UPDATE: In September 2021, AAP removed guidance from their Frequently Asked Questions page on the safety of mixing warm and cold breast milk and pooling milk pumped within 24 hours. We will continue to monitor AAP's guidance on these matters.
It felt like there was a collective cheer from moms across the internet when one savvy Redditor noticed a pretty significant change in breast milk storage guidelines from the American Academy of Pediatrics (AAP) this week.
The updated guidelines now allow for the mixing of cold and warm pumped milk, and even recommend pooling milk pumped within 24 hours together to help "even out the variability in nutrients due to pumping time or breast emptying."
No one's quite sure when the change was made to the AAP's FAQs section (the AAP website says that the page was last updated in February 2021), but it's a big deal for pumping parents everywhere.
The AAP guidelines previously stated that pumped milk of different temperatures should not be combined—that warm milk should be cooled in a separate container before being added to another container of already cold milk. This made for an extra step for parents, and as anyone who has pumped breast milk can tell you, keeping track of pumped milk is a fun mental calculus that involves not only temperature but also timing, quantity and expiration dates.
The new guidelines on breast milk storage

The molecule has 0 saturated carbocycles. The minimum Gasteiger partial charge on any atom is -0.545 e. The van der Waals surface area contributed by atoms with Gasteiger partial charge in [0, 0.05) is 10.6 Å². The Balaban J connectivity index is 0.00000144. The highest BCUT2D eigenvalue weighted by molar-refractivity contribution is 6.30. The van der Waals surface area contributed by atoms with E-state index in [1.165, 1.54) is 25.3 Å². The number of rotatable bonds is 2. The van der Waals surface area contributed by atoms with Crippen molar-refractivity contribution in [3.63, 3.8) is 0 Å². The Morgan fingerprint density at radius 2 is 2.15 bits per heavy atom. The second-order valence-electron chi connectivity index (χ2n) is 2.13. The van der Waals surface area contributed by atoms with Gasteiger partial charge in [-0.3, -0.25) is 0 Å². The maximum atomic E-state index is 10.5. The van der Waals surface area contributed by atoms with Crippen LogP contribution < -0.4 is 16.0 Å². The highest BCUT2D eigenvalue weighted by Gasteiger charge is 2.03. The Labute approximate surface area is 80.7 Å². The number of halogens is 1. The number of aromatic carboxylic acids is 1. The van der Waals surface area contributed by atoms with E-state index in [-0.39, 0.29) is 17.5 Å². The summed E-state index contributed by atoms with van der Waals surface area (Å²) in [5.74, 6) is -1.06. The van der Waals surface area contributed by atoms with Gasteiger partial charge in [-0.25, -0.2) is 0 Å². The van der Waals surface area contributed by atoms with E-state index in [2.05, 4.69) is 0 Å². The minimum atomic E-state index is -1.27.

"Mothers should aim for cleanliness but realize milk is a biologic substance and full of probiotic and commensal bacteria. Hand washing, using clean or new containers, minimizing milk transfers (which waste fat and calories) and pumping directly into storage containers are recommended. Plastic or glass containers are fine, no evidence supports one over the other. Mothers can mix warm milk and cold, or even consider pooling milk from 24 hours together, which may help even out variability in nutrients due to pumping time or breast emptying (which influences fat content of the milk)."
The new guidelines also now explicitly state that pooling milk from 24 hours together in one container is safe—and even recommended—to ensure that all milk has a mix of beneficial nutrients. Depending on the length of the pumping session or time of day, the nutrient mix of fat and sugars in expressed breast milk can be highly varied.
"Well this is great news since I had no idea I wasn't supposed to be mixing like that in the first place. Am I the only one who didn't know??" says user ilovethat15 in the top comment on the Reddit thread.
The pitcher method for the win
Several other Redditors commented that even before the guidelines changed, they've long been using the pitcher method, which involves combining expressed breast milk for up to 24 hours within one large pitcher or container in the fridge, reducing the need for storing freshly pumped milk in separate bottles (taking up precious fridge space), as well as simplifying the process of milk transfer if you're feeding freshly pumped milk to baby from a bottle over the course of a day, or dealing with an oversupply.
Here's why less milk transfer is key: When pouring milk from pumping containers to feeding bottles or storage bags, some of the fatty compounds can get stuck to the walls of the milk containers, reducing the fat content of the milk.
Using the pitcher method means you can use a rubber spatula to easily scrape the good fats off the sides of the pitcher and gently swirl it back into the milk before pouring it into a bottle to feed to your child—*much* easier to do in a large pitcher than a small baby bottle.
If you're a pumping parent, the pitcher method—and the updated AAP guidelines—are a true game-changer.